General John Forbes’s campaign against Fort Duquesne was the largest over-land expedition during the Seven Years’ War in America. While most histories of the time period include the Forbes Campaign as an aside, McConnell documents how and why Forbes and his army succeeded, and what his success meant to the subsequent history of the mid-Atlantic colonies, native inhabitants of the Ohio Country, and the empire he represented.
A close look at the Forbes Campaign and its personnel reveals much about both British relations with native peoples and the nature of Britain’s American empire during a time of stress. Unlike other campaigns, this one was composed largely of colonial—not professional British—troops. In addition, individual colonies negotiated their role in the campaign and frequently placed their own local interests ahead of those of the empire as a whole. The campaign thus suggests the limits of imperial power and how Britain’s hold over its American frontiers was, at best, tenuous and helped lead to an eventual break-down of empire in the 1760s and 1770s.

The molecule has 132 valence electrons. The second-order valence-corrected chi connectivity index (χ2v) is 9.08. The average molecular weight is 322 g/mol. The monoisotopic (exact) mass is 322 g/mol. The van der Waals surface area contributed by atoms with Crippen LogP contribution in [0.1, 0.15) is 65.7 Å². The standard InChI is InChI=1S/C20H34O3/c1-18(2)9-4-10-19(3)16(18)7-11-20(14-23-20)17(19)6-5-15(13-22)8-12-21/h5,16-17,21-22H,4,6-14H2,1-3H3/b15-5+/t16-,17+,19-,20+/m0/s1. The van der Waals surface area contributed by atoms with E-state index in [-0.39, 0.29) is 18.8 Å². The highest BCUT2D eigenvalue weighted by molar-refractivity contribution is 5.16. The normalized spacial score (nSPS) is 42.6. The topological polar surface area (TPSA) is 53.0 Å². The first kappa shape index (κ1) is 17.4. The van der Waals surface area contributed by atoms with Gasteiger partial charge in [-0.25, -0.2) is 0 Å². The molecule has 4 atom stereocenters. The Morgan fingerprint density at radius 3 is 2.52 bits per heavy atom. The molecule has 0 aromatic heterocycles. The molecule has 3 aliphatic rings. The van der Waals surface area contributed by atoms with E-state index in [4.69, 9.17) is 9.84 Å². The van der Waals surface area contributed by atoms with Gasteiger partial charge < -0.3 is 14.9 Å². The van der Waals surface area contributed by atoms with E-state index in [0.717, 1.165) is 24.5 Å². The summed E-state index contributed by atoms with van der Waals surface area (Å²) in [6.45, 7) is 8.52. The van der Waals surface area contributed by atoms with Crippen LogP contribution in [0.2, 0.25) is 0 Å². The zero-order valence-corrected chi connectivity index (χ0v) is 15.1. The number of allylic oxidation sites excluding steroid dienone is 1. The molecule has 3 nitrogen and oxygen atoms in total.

In this detailed and fast-paced narrative, the Forbes campaign of 1758 finally gets the respect it deserves. By reconstructing the experiences, objectives, and discontents of British troops, provincial soldiers, Native Americans, civilians, and camp followers, Michael McConnell reveals the multi-leveled complexity involved in executing an eighteenth-century European military operation in a contested North American borderland.
This brilliant study establishes Forbes’s expedition as a decisive event of the Seven Years’ War in America. Michael McConnell argues that the general’s singular embrace of native diplomacy through the Quaker-brokered Treaty of Easton peaceably ended the border war while Forbes methodically marched on Fort Duquesne. With impressive scholarship and clear prose, this book is highly recommended.
Michael N. McConnell is associate emeritus professor of history at University of Alabama at Birmingham and the author of A Country Between: The Upper Ohio Valley and Its Peoples, 1724-1774 and Army and Empire: British Soldiers on the American Frontier, 1758-1775.